Nearly every successful presidential candidate, of course, reverses foreign policy positions after taking office. Ronald Reagan vowed to get tough with the Soviets but then signed historic arms reduction treaties with them. Bill Clinton vowed to oppose Chinese membership in the World Trade Organization and then supported it.

At the same time, campaign positions reflect a candidate’s vision of America and its role in the world. And voters should remember that foreign policy matters at home. The American economy is more intertwined with the world economy than ever. And a third of federal spending relates to foreign policy, with 20% going to defense, 8% to veterans’ benefits, and 7% to the State Department and other agencies.

Here is a rough summary of Romney’s positions, Williamson’s statements and my comments.

American leadership: On the campaign trail, Romney has repeatedly professed his belief in “American exceptionalism.” In the interview, Williamson accused Obama of trying to “manage” America’s inevitable decline. Expect Romney to accuse Obama of not believing that the U.S. is an exceptional nation that can and should lead the world. Romney will argue that the pessimism and passivity of Obama — a.k.a. Jimmy Carter – has created an unstable. Around the globe, he will contend, people welcome American leadership.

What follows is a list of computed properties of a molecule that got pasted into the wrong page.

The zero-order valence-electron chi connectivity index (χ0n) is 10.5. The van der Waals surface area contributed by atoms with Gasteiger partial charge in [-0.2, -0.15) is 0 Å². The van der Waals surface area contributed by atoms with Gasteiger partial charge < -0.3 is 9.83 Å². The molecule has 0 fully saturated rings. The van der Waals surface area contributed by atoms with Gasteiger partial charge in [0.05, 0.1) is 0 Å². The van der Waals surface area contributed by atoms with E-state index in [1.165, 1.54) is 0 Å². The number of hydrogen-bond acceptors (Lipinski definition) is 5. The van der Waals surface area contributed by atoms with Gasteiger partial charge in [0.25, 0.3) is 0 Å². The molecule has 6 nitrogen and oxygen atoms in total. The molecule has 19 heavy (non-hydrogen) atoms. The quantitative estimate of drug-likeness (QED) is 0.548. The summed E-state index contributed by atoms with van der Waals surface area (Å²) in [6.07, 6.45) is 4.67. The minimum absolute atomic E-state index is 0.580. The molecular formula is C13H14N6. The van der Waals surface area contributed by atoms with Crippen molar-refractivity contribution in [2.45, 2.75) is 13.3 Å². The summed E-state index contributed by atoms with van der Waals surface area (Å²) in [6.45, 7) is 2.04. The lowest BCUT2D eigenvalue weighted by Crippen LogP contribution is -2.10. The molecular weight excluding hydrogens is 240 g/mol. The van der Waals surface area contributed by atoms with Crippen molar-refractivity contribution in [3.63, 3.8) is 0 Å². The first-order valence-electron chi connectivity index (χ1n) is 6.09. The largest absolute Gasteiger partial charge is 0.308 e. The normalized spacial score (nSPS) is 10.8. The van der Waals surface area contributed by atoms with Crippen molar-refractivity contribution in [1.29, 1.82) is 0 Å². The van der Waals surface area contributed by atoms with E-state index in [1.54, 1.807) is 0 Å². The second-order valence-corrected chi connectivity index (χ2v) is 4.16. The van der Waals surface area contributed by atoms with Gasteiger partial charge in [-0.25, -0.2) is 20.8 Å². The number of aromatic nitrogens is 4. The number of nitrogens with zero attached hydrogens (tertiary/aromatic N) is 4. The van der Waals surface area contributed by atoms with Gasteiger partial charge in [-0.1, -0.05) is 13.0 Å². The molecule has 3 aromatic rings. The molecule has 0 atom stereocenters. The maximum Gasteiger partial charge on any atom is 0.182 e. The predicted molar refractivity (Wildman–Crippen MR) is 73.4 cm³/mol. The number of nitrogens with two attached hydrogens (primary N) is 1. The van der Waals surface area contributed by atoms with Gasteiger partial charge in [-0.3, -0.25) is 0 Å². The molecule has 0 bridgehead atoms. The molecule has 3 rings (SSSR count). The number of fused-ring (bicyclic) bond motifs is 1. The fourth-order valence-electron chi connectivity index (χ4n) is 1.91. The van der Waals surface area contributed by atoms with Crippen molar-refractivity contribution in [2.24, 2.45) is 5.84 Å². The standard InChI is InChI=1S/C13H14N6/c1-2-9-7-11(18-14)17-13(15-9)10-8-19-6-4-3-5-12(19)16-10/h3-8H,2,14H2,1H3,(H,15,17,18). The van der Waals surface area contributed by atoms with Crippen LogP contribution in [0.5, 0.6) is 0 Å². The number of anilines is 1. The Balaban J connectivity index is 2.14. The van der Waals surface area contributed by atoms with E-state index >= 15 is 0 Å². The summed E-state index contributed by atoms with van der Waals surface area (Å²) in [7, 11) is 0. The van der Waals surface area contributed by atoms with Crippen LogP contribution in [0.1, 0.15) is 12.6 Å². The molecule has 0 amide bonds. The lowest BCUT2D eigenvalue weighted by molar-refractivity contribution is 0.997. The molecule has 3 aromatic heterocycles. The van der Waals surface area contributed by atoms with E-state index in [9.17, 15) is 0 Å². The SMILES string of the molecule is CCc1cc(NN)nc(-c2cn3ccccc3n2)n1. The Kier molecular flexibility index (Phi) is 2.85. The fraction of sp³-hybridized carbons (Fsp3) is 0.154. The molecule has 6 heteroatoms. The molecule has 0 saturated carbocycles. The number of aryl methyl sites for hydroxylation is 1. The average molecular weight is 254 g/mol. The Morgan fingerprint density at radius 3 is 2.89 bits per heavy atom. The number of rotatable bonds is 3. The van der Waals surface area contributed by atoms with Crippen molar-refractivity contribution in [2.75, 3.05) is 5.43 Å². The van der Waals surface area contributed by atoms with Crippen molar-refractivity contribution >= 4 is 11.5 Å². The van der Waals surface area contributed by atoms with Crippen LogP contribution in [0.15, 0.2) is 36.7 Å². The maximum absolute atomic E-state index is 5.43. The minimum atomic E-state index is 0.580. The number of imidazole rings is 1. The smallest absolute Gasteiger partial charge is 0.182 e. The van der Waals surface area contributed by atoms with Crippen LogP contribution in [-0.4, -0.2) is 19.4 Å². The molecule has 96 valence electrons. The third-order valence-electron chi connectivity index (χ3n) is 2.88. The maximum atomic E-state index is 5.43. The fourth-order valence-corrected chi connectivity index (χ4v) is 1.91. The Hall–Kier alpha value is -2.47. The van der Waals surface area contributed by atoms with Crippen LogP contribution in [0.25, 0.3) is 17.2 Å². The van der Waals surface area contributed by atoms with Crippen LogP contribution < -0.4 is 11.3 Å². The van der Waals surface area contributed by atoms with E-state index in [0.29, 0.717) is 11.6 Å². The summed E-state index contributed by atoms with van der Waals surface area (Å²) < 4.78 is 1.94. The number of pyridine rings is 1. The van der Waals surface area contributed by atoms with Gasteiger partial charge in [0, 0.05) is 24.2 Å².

Annual worldwide polling by the Pew Research Center shows a more complex picture. Obama’s election in 2008 generally improved views of the U.S., but the financial crisis then badly damaged it. Polling in 18 countries in 2010 showed that 47% of those contacted believed China will replace — or already has replaced — the U.S. as the world’s lone superpower. Strikingly, a plurality of Americans – 43% – declared China the world’s leading economic power. Only 38% of Americans named the United States. I believe military spending alone cannot revive the U.S.’s standing. Only an American economic resurgence will.

China: Williamson accused Obama of being too “polite and patient” with China. “We all know China cheats,” he said. “Full stop.” When I visited China last fall, though, Chinese officials were infuriated by Romney’s vow to declare China a currency manipulator on his first day as president. Citing the financial crisis and Washington’s political paralysis, they argued that America’s economic decline was the U.S.’s fault. I believe declaring China a currency manipulator could result in a trade war that would devastate the fragile American economy. Getting tough with China is not as simple as it sounds.